Behind-the-scenes documentaries have chronicled the making of George Lucas’s iconic space opera since the opening of the original film was followed up with The Making of Star Wars, which aired on ABC in September of 1977. This was followed up by From Star Wars to Jedi: The Making of a Saga tied to the release of Return of the Jedi in 1983 and the somewhat more comprehensive Empire of Dreams: The Story of the Star Wars Trilogy in 2004, among several others.
More recently, the at-home releases of Star Wars: The Force Awakens and Star Wars: The Last Jedi have been packaged with their own behind-the-scenes docs, namely the hour-long Secrets of The Force Awakens: A Cinematic Journey and the feature-length The Director and the Jedi, both of which provided more insight into the making of the Star Wars sequel trilogy under Lucasfilm’s current owner Disney. Now, with the early digital release of Star Wars: The Rise of Skywalker, fans can enjoy The Skywalker Legacy, a two-hour look at filmmaker J.J. Abrams’s second foray into a Galaxy Far, Far Away.
The Skywalker Legacy combines footage shot during the filming of Star Wars: The Rise of Skywalker with archival footage from the production of the original Star Wars trilogy in an attempt to bring the entire four-decade franchise full circle, much in the same way the movie itself endeavored to close the book on the “Skywalker Saga.” We’re given candid glimpses of how stars Mark Hamill, Harrison Ford, and the late Peter Mayhew goofed off on the set of the first Star Wars movie, in comparison with similar antics from Daisy Ridley, John Boyega, and Oscar Isaac.
A big deal is also made (rightly so) of the incorporation of unused footage from The Force Awakens of Carrie Fisher in her role as General Leia Organa into The Rise of Skywalker. We see the preparations made for the inclusion of these scenes and how large parts of the script were built around Fisher’s posthumous involvement, and Abrams’s solemn announcement on set about how the key player in those moments wouldn’t actually be present. It’s a nice tribute, though in my opinion the process wasn’t terribly effective in the movie’s finished form, but that’s neither here nor there.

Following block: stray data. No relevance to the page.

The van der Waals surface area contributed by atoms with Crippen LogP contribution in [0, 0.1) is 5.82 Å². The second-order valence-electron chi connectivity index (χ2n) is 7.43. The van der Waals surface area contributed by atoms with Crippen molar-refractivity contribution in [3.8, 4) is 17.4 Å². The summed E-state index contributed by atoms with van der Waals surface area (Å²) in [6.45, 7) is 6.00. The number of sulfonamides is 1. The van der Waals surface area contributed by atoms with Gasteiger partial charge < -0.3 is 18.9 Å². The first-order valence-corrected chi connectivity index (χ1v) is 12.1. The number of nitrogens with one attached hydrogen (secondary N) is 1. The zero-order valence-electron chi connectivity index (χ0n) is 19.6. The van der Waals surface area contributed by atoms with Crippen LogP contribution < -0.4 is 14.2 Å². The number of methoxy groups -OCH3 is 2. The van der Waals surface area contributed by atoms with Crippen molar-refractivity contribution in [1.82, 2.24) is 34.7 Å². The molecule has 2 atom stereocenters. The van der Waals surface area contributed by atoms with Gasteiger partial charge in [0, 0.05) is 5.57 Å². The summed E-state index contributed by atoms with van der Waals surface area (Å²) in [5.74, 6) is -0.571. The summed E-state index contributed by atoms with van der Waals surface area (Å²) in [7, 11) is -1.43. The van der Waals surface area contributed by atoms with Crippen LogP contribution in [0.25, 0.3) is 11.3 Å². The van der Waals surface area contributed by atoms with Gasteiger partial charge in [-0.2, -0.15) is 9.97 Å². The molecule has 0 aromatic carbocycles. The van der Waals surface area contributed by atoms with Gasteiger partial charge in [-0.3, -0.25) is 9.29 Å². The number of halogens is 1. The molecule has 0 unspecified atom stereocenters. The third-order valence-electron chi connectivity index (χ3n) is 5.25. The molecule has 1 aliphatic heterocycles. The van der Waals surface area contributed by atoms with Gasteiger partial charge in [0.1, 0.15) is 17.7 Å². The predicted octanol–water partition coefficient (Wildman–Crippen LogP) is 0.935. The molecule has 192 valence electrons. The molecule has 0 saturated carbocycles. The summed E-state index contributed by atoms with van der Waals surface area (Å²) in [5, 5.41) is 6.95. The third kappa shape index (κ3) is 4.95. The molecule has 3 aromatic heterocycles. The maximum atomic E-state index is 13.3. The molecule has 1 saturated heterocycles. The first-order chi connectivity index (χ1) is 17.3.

Other highlights include a correlation between Ridley and costar Adam Driver’s combat training for this film and Hamill’s martial arts preparation for The Empire Strikes Back, a peek at how actor Ian McDiarmid’s Emperor Palpatine makeup came together, some cool glimpses at the puppeteering and choreography work that went into the Pasaana sequence, and a jaw-dropping reveal at how they pulled off that quicksand moment in the desert– spoiler alert: those actors really sank into a pit full of black beans with empty shipping containers underneath.
One of my favorite bits in The Skywalker Legacy was so cool that I dedicated an entire post to it— the breakdown of how John Williams’s cameo appearance contained Easter Egg references to his 51 Academy Award nominations. I also enjoyed seeing the construction of Kijimi City and appreciated the sheer volume of practical sets and creature effects used in the making of this film. Plus, Babu Frik fans are sure to get a kick out of the section devoted to the diminutive Anzellan voiced by actress Shirley Henderson of the Harry Potter series. She even got to operate Babu’s mouth as she talked! Oh also, there’s a Bad Robot hidden in his workshop, so keep your eyes peeled for that as well.
Overall, I felt The Skywalker Legacy was pretty by-the-numbers as far as behind-the-scenes documentaries go. I did think it’s a little odd that they chose to follow the narrative order of scenes from the film to provide an overarching structure for this doc, since that is almost definitely not the sequence in which the film was shot. It’s also unfortunate that there isn’t a single mention of The Rise of Skywalker’s developmental hiccups, especially the abandonment of its original screenplay and the firing of its first director Colin Trevorrow. But it’s still an entertaining examination of the huge movie-making mechanism that brings Star Wars to life on the big screen.
Star Wars: The Rise of Skywalker and its bonus feature The Skywalker Legacy are now available for home viewing on digital platforms.
My grade: 3.5 out of 5 orbaks.
Mike serves as Laughing Place’s lead Southern California reporter, Editorial Director for Star Wars content, and host of the weekly “Who’s the Bossk?” Star Wars podcast. He’s been fascinated by Disney theme parks and storytelling in general since a very young age and resides in Burbank, California with his beloved wife and cats.